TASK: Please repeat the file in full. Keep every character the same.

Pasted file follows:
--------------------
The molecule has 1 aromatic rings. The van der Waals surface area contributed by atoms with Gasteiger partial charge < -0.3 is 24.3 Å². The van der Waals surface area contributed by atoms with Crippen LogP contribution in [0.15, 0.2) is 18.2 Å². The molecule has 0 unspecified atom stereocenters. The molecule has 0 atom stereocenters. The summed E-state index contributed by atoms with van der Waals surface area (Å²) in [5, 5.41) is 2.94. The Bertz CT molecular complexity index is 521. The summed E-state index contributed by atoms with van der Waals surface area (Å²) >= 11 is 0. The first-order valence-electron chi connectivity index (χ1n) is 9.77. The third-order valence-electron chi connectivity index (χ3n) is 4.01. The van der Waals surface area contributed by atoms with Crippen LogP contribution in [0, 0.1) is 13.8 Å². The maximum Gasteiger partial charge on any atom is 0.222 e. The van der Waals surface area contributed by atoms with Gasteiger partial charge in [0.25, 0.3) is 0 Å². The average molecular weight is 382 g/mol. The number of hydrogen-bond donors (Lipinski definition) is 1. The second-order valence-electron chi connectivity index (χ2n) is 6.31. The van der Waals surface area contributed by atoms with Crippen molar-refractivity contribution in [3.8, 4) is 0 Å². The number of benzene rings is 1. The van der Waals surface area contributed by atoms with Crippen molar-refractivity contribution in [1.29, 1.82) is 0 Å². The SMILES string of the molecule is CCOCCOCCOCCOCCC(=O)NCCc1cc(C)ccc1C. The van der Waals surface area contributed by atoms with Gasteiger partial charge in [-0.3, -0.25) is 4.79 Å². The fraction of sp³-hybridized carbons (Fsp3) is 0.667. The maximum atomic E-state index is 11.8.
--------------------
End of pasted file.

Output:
The molecule has 1 aromatic rings. The van der Waals surface area contributed by atoms with Gasteiger partial charge < -0.3 is 24.3 Å². The van der Waals surface area contributed by atoms with Crippen LogP contribution in [0.15, 0.2) is 18.2 Å². The molecule has 0 unspecified atom stereocenters. The molecule has 0 atom stereocenters. The summed E-state index contributed by atoms with van der Waals surface area (Å²) in [5, 5.41) is 2.94. The Bertz CT molecular complexity index is 521. The summed E-state index contributed by atoms with van der Waals surface area (Å²) >= 11 is 0. The first-order valence-electron chi connectivity index (χ1n) is 9.77. The third-order valence-electron chi connectivity index (χ3n) is 4.01. The van der Waals surface area contributed by atoms with Crippen LogP contribution in [0, 0.1) is 13.8 Å². The maximum Gasteiger partial charge on any atom is 0.222 e. The van der Waals surface area contributed by atoms with Gasteiger partial charge in [0.25, 0.3) is 0 Å². The average molecular weight is 382 g/mol. The number of hydrogen-bond donors (Lipinski definition) is 1. The second-order valence-electron chi connectivity index (χ2n) is 6.31. The van der Waals surface area contributed by atoms with Crippen molar-refractivity contribution in [3.8, 4) is 0 Å². The number of benzene rings is 1. The van der Waals surface area contributed by atoms with Crippen molar-refractivity contribution in [1.29, 1.82) is 0 Å². The SMILES string of the molecule is CCOCCOCCOCCOCCC(=O)NCCc1cc(C)ccc1C. The van der Waals surface area contributed by atoms with Gasteiger partial charge in [-0.3, -0.25) is 4.79 Å². The fraction of sp³-hybridized carbons (Fsp3) is 0.667. The maximum atomic E-state index is 11.8.